Tip 7: Look for a good travel companion/construction supervisor

Capgemini supports its clients at every stage of the journey, from analysis and implementation to support and management. Furthermore, we help with both the technical and business sides: we look together at what the business needs are, but also provide advice about what is technically possible, and what is not. So the client knows they are in safe hands, even when their most important application is being migrated.

Interested in transforming your business with Cloud? Get in touch!

This article was originally published on Computable in Dutch. To access the Dutch version of the article, click here.


Danny De Paepe

Cloud Solutions Sales Lead, Capgemini Belgium
Danny has been a valuable member of the Capgemini team for some years, consistently demonstrating his passion for cloud technology. His primary focus revolves around supporting multiple clients in their journey towards digital transformation through the adoption of cloud solutions. Danny’s unwavering commitment to staying abreast of emerging technologies enables him to provide his clients with the most advanced and effective cloud solutions available.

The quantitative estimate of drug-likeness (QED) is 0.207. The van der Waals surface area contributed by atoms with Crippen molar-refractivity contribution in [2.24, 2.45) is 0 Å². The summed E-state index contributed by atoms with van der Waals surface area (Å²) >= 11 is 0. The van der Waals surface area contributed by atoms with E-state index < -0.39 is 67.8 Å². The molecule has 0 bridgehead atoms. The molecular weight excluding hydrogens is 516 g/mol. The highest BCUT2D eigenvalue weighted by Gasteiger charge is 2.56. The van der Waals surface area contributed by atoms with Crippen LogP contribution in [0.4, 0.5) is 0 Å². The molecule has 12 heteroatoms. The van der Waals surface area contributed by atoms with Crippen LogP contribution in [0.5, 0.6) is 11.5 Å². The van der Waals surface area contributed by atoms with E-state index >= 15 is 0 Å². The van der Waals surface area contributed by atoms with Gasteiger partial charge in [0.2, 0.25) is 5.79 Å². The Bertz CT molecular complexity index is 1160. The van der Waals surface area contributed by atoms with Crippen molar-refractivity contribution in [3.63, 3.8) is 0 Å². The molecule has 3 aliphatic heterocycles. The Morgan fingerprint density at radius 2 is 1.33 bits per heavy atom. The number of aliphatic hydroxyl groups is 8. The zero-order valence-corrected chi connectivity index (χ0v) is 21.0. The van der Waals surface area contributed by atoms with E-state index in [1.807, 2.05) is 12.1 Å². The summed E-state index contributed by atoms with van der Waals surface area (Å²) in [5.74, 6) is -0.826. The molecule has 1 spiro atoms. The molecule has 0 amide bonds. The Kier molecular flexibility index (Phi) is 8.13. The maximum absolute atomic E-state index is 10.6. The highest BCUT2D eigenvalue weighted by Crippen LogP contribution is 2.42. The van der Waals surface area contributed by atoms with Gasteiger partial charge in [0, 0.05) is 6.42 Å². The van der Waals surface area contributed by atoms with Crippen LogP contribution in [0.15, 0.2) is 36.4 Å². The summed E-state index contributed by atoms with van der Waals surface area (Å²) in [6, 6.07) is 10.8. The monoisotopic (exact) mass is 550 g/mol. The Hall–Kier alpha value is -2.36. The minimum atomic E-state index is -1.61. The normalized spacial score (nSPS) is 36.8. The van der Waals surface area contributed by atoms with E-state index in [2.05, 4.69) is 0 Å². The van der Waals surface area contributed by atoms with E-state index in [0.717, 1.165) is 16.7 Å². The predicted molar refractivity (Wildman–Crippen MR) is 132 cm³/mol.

Paul Vanderborght

Managing Director, Cloud Infrastructure Services at Capgemini Belgium
Paul Vanderborght is a seasoned professional with over two decades of experience in the technology sector. His transformative leadership style, honed through key roles at leading technology firms, underscores his commitment to driving organizations towards technological excellence. As the head of Cloud Infrastructure Services at Capgemini, Paul leverages his wealth of experience to shape the strategic direction of the division, emphasizing a forward-thinking vision for the intersection of technology and business. His recognized thought leadership is evident in insightful articles on cybersecurity and cloud technology, highlighting his dedication to fostering innovation and excellence within the industry.